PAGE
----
Donovan Was Shaken by Neil Young and Martin Carthy
It wasn’t Atlantis, but the most magical moment of Donovan’s musical career did occur “way down by the ocean.” On a noisy, congested little island filled with taxi cabs near the Atlantic Ocean on Oct. 17, 1969, Donovan sang his song “Isle of Islay.”
How high the gulls fly
How sad the farm lad
deep in play
Felt like a grain on your sand
How well the sheep’s bell
Roving the cliff
when fancy takes
Felt like a tide left me here
How blessed the forest
How neat the cut peat
laid so long
Felt like a seed on your land.
It was at New York’s Madison Square Garden, and Donovan – who is now celebrating his 50th year in the music business – cherishes that concert.
“As I sang my song ‘Isle of Islay’ solo with one acoustic guitar, 20,000 souls were silent in New York City’s Madison Square Garden,” he recalls.
He was the first solo performer to sell out the celebrated arena, which was sparkling new at the time after its construction above Penn Station a year earlier. “It was one highlight of my career,” he says. “I broke the gate at Madison Square Garden for a solo performer, meaning the most income for tickets of a solo performer.” Tickets for that show were priced at $4, $5, $6 and $6.50.
In a review the next day in the New York Times, music writer Michael Jahn said Donovan wore “a flowing white shirt” and “sat on a raised platform on a stage entirely covered with flowers.” Donovan’s songs, Jahn wrote, “tend toward romantic pictures of flowered fields and fairy princes. They always are very melodic and lulling.”
It’s been a long time since that New York show, and numerous albums followed in subsequent decades. His new double album, Donovan Retrospective, includes his greatest hits of the ‘60s and one new reggae-influenced song, “One English Summer.”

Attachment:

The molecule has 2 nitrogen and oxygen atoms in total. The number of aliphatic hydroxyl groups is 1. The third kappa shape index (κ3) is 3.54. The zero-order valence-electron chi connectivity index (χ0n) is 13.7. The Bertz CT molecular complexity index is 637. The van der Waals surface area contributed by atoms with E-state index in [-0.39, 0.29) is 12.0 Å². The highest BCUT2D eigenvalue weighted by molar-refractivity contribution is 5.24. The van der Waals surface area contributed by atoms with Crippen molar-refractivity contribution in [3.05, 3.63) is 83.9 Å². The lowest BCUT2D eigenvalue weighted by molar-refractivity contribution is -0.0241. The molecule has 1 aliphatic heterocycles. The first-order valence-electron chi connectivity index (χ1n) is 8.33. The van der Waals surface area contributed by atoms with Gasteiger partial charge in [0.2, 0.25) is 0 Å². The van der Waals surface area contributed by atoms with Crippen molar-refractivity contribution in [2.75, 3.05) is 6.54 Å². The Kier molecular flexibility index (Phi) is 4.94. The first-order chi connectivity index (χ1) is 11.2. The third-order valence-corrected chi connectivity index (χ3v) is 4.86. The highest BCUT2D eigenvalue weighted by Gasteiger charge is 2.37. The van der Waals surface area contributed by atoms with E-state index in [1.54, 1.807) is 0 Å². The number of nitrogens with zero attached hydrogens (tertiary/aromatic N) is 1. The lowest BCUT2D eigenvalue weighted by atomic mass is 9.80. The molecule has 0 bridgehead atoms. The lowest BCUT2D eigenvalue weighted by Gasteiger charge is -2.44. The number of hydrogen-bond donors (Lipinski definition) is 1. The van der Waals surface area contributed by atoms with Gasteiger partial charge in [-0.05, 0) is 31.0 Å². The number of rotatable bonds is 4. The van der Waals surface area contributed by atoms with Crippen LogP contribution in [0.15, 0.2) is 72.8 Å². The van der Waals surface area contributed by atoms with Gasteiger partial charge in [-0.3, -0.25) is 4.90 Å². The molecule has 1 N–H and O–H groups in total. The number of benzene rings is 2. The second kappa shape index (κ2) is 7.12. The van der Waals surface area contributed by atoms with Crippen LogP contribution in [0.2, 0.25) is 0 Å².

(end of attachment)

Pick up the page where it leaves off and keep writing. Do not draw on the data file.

Donovan, who will begin his 50th Anniversary Tour in his hometown of Glasgow, Scotland, in October before heading to North America, says his best works were his second album, Fairytale, released in 1965, and his third album, Sunshine Superman, released a year later. “They announced the return of poetry to popular culture,” he says, “bringing with it the return of meditation and Gaelic mythology.”
The albums also solidified Donovan’s reputation as a hippie poet. Sunshine Superman, a mix of folk, rock and psychedelia, included two big hits: the title song and “Season of the Witch.” My favorite was one of Donovan’s lesser-known albums, Open Road. It was released in 1970 on a relatively unknown label, Repertoire, after Donovan’s departure from recording giant Epic Records.
Donovan says he loves that record. “I experimented with a three-piece band and also developed a new kind of production sound,” he says. “Downstairs in Morgan Studios, Paul McCartney was doing his first solo album. I borrowed Paul’s strat for ‘Changes’ on Open Road. My favorite tracks are ‘Roots of Oak,’ ‘Riki Tiki Tavi’ and ‘Celtic Rock.’”
Another artist with excellent songs and considerable appeal through the decades – Neil Young – performed a Dublin show that Donovan considers the best he has seen. It was in May 2003 at Vicar Street, a performing arts center that seats 1,050 people. Performing solo and acoustic that night, Young played his entire Greendale album before finishing with a second half of songs more well-known by his fans.
“Neil held back his popular songs as he presented a new project sitting in a makeshift cabin with an old harmonium and table and chair,” Donovan recalls. “Just as the audience was about to scream ‘Harvest,’ Neil sang ‘Heart of Gold.’”
A DVD of the Vicar Street show was released, and it was “a great evening,” according to the The Arizona Republic’s review of the DVD. The concert, the newspaper said, featured “a playful, sometimes rambling Young setting up each song with story, sipping Guinness and laying his new work out there, occasional warts and all.”
The Dublin show impressed Donovan, but he points to concerts by English folksinger and guitarist Martin Carthy as the most influential. Carthy is relatively unknown in North America, though he has been hailed as the father of the 1960s English folk revival. Besides his solo work, he played in various bands, including The Watersons, Steeleye Span, and The Albion Band. He now plays with his wife, Norma Waterson, his daughter, Eliza Carthy, and melodeon player Saul Rose in Waterson:Carthy.
Donovan says he was influenced by Carthy’s “representation of almost extinct folk songs, his exquisite guitar picking,” and his music’s “fiddle parts and squeeze box drones.
”On arrival in England [in the 1960s],” Donovan adds, “Dylan and Paul Simon headed straight for Martin to sponge the old songs.”